i remember watching jk for the first time, and i had no idea where the show was going, or how it would end, yet by eps 4 of SnM i would bet a billion dollars that chagum would be safe and sound in the end, and everyone will live and be happy. even when chagum was hunting with balsa, he accepted seeing death and blood so easily… yet i remember when yoko killed a man for the first time how that changed everything. or when renton in eureka seven realized that he had been killing people all that time he had been riding in the nirvash. that shit was chilling. yet chagum just went on and on, and only complained about going back home. for a show that was so detailed in art and story, it wsa ridiculously simple and linear. it might has well have been a disney movie with the best production values money can buy.

  12. i stopped watching 12 kingdoms because it Deviates from the manga so i was afraid of being disappointed after watching a long series

  13. chagum go back to his life because he has no choice
    balsa left tanda because she has another life to save and she dont see him as a
    lover
    why do you say killing has no weight for balsa?

    as for the mysterious scenes and conversations i dont remember them or dont know which do you mean?

    as for the man who will kill other people if she didnt fight him what do you want her to do their was no other solution than going berserk but i remeber the man forget his memory or something like that i didnt like that

    as for the prince he could be sicky for any reason it doesnt matter what matters that he died and ofcourse the first wife held malice for the death of her son

    hunting isnt the same as killing and may be he have seen people hunting before

  14. Chagum returned to the life of a prince because it was the beginning of his new journey in life. He grew so tremendously throughout the show and by the end he understood what it meant to be responsible and to be a man.

    Balsa didn’t necessarily leave Tanda. She just had to return to her home land of Kanbal to honor the spirit of Jiguro. She had completed her quest by rescuing all eight lives. I truly do think that she loves Tanda and I’m sure that she will return to him some day. I mean seriously it was implied heavily throughout the entire show that their was something between the two of them other than friendship.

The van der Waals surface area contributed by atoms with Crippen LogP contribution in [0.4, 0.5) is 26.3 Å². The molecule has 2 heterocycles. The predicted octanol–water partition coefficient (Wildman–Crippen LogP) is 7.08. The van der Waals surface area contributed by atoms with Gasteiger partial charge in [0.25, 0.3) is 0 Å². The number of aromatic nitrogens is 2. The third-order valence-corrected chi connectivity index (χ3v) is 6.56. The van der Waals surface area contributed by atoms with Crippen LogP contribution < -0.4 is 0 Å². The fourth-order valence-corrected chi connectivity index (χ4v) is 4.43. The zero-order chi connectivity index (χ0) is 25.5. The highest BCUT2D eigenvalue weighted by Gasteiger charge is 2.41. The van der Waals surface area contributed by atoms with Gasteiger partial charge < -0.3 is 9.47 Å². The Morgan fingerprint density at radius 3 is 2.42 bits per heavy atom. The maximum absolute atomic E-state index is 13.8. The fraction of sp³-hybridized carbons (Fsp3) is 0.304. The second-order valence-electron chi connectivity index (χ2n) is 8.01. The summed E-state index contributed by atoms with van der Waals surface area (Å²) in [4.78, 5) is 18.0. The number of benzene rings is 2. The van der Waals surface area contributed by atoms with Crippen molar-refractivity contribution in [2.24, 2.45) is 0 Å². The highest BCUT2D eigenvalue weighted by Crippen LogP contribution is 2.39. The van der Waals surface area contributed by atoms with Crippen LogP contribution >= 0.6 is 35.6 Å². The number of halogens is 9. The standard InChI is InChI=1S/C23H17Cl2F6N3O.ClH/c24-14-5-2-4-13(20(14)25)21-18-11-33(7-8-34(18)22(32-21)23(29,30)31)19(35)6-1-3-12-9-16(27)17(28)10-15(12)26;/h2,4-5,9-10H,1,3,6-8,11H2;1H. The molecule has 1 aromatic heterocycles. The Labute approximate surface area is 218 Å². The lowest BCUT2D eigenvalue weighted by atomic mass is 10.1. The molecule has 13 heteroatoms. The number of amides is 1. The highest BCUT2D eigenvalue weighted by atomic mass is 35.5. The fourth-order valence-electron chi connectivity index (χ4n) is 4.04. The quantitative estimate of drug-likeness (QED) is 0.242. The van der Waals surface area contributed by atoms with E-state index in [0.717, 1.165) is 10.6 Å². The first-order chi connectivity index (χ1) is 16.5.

For me Guardian of the Sacred Spirit was one of the best shows of the summer season. Right up there with Moonlight Mile and Gurren Lagaan. The characters were deep and interesting, the action was fast, fluid and served a purpose, and the story itself resonated with me because it was about growing up and learning what it meant to be alive.

    I highly recommend this anime to anyone who prefers slower more character driven experiences about growing up in a fantasy world.

    eight and a half out of ten

  15. this show sucks balls. im not kidding. plot is obvious. characters more so. animation annoying to watch. boring waste of time

  16. I love it when the quality of comments in the comments section after a review make the quality of the the reviewed work evident.
    Almost all of the ass-grammared, 5th grade writers who seem to show no evidence of being able to appreciate mature film-making seem to find the show disappointing, boring, feel the need to recommend a laughably simplistic show over the subject show, and are baffled over praise of character realism and depth.
    Meanwhile, almost of all of the collected, sophisticated writers feel the opposite.
    Thank you for reinforcing my intent to watch this series intellectually repressed commentators.